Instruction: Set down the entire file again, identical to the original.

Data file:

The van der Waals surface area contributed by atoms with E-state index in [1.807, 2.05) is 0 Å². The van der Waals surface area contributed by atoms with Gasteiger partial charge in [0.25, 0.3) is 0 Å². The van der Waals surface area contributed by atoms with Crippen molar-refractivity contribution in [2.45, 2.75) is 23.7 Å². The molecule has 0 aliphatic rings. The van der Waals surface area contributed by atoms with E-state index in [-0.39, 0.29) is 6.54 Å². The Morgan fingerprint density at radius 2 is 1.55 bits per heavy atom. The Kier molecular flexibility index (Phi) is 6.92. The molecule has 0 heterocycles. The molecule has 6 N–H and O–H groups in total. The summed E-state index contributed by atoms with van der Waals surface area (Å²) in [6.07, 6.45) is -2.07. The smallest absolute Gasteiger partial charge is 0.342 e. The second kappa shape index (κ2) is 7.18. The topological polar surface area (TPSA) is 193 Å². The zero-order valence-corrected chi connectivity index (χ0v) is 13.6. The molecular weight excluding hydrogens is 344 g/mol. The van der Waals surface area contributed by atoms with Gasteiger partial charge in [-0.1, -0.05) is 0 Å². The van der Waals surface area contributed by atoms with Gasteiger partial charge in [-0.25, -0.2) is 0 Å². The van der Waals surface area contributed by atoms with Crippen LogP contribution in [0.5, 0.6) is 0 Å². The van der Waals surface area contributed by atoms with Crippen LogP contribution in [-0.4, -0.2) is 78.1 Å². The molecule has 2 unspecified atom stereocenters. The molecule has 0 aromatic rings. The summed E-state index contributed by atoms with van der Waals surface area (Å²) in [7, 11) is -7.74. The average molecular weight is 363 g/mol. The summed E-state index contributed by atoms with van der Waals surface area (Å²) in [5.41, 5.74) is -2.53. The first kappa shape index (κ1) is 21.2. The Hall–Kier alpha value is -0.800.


The van der Waals surface area contributed by atoms with E-state index in [1.807, 2.05) is 0 Å². The van der Waals surface area contributed by atoms with Gasteiger partial charge in [0.25, 0.3) is 0 Å². The van der Waals surface area contributed by atoms with Crippen molar-refractivity contribution in [2.45, 2.75) is 23.7 Å². The molecule has 0 aliphatic rings. The van der Waals surface area contributed by atoms with E-state index in [-0.39, 0.29) is 6.54 Å². The Morgan fingerprint density at radius 2 is 1.55 bits per heavy atom. The Kier molecular flexibility index (Phi) is 6.92. The molecule has 0 heterocycles. The molecule has 6 N–H and O–H groups in total. The summed E-state index contributed by atoms with van der Waals surface area (Å²) in [6.07, 6.45) is -2.07. The smallest absolute Gasteiger partial charge is 0.342 e. The second kappa shape index (κ2) is 7.18. The topological polar surface area (TPSA) is 193 Å². The zero-order valence-corrected chi connectivity index (χ0v) is 13.6. The molecular weight excluding hydrogens is 344 g/mol. The van der Waals surface area contributed by atoms with Gasteiger partial charge in [-0.1, -0.05) is 0 Å². The van der Waals surface area contributed by atoms with Gasteiger partial charge in [-0.25, -0.2) is 0 Å². The van der Waals surface area contributed by atoms with Crippen LogP contribution in [0.5, 0.6) is 0 Å². The van der Waals surface area contributed by atoms with Crippen LogP contribution in [-0.4, -0.2) is 78.1 Å². The molecule has 2 unspecified atom stereocenters. The molecule has 0 aromatic rings. The summed E-state index contributed by atoms with van der Waals surface area (Å²) in [7, 11) is -7.74. The average molecular weight is 363 g/mol. The summed E-state index contributed by atoms with van der Waals surface area (Å²) in [5.41, 5.74) is -2.53. The first kappa shape index (κ1) is 21.2. The Hall–Kier alpha value is -0.800.